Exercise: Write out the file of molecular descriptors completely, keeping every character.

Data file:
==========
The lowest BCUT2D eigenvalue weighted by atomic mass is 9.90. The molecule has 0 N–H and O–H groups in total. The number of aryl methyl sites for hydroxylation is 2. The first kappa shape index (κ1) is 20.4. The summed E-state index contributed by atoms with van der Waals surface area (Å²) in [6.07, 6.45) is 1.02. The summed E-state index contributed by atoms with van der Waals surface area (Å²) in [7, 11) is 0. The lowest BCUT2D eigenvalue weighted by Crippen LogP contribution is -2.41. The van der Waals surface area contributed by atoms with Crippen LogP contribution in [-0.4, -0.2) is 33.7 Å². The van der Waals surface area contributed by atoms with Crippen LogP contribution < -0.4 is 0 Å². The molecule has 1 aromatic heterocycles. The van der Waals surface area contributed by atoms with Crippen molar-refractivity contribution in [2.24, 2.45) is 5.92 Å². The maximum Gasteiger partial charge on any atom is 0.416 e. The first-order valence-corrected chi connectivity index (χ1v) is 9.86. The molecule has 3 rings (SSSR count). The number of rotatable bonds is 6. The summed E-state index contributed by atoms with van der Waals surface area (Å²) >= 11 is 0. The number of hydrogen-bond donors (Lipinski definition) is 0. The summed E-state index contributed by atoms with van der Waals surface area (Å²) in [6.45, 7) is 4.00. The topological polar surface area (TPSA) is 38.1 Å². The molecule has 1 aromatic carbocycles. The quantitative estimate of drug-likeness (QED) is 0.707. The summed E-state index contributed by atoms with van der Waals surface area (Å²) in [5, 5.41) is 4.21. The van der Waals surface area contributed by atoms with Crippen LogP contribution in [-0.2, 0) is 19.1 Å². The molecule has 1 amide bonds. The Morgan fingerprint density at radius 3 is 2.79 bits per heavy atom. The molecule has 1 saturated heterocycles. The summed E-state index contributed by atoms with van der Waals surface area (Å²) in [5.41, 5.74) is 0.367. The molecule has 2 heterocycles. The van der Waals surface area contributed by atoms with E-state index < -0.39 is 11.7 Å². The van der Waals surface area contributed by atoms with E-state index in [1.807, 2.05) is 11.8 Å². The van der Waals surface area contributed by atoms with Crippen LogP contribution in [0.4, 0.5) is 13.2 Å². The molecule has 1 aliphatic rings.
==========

The lowest BCUT2D eigenvalue weighted by atomic mass is 9.90. The molecule has 0 N–H and O–H groups in total. The number of aryl methyl sites for hydroxylation is 2. The first kappa shape index (κ1) is 20.4. The summed E-state index contributed by atoms with van der Waals surface area (Å²) in [6.07, 6.45) is 1.02. The summed E-state index contributed by atoms with van der Waals surface area (Å²) in [7, 11) is 0. The lowest BCUT2D eigenvalue weighted by Crippen LogP contribution is -2.41. The van der Waals surface area contributed by atoms with Crippen LogP contribution in [-0.4, -0.2) is 33.7 Å². The van der Waals surface area contributed by atoms with Crippen LogP contribution < -0.4 is 0 Å². The molecule has 1 aromatic heterocycles. The van der Waals surface area contributed by atoms with Crippen molar-refractivity contribution in [2.24, 2.45) is 5.92 Å². The maximum Gasteiger partial charge on any atom is 0.416 e. The first-order valence-corrected chi connectivity index (χ1v) is 9.86. The molecule has 3 rings (SSSR count). The number of rotatable bonds is 6. The summed E-state index contributed by atoms with van der Waals surface area (Å²) >= 11 is 0. The number of hydrogen-bond donors (Lipinski definition) is 0. The summed E-state index contributed by atoms with van der Waals surface area (Å²) in [6.45, 7) is 4.00. The topological polar surface area (TPSA) is 38.1 Å². The molecule has 1 aromatic carbocycles. The quantitative estimate of drug-likeness (QED) is 0.707. The summed E-state index contributed by atoms with van der Waals surface area (Å²) in [5, 5.41) is 4.21. The van der Waals surface area contributed by atoms with Crippen LogP contribution in [-0.2, 0) is 19.1 Å². The molecule has 1 amide bonds. The Morgan fingerprint density at radius 3 is 2.79 bits per heavy atom. The molecule has 1 saturated heterocycles. The summed E-state index contributed by atoms with van der Waals surface area (Å²) in [5.41, 5.74) is 0.367. The molecule has 2 heterocycles. The van der Waals surface area contributed by atoms with E-state index < -0.39 is 11.7 Å². The van der Waals surface area contributed by atoms with E-state index in [1.807, 2.05) is 11.8 Å². The van der Waals surface area contributed by atoms with Crippen LogP contribution in [0.4, 0.5) is 13.2 Å². The molecule has 1 aliphatic rings.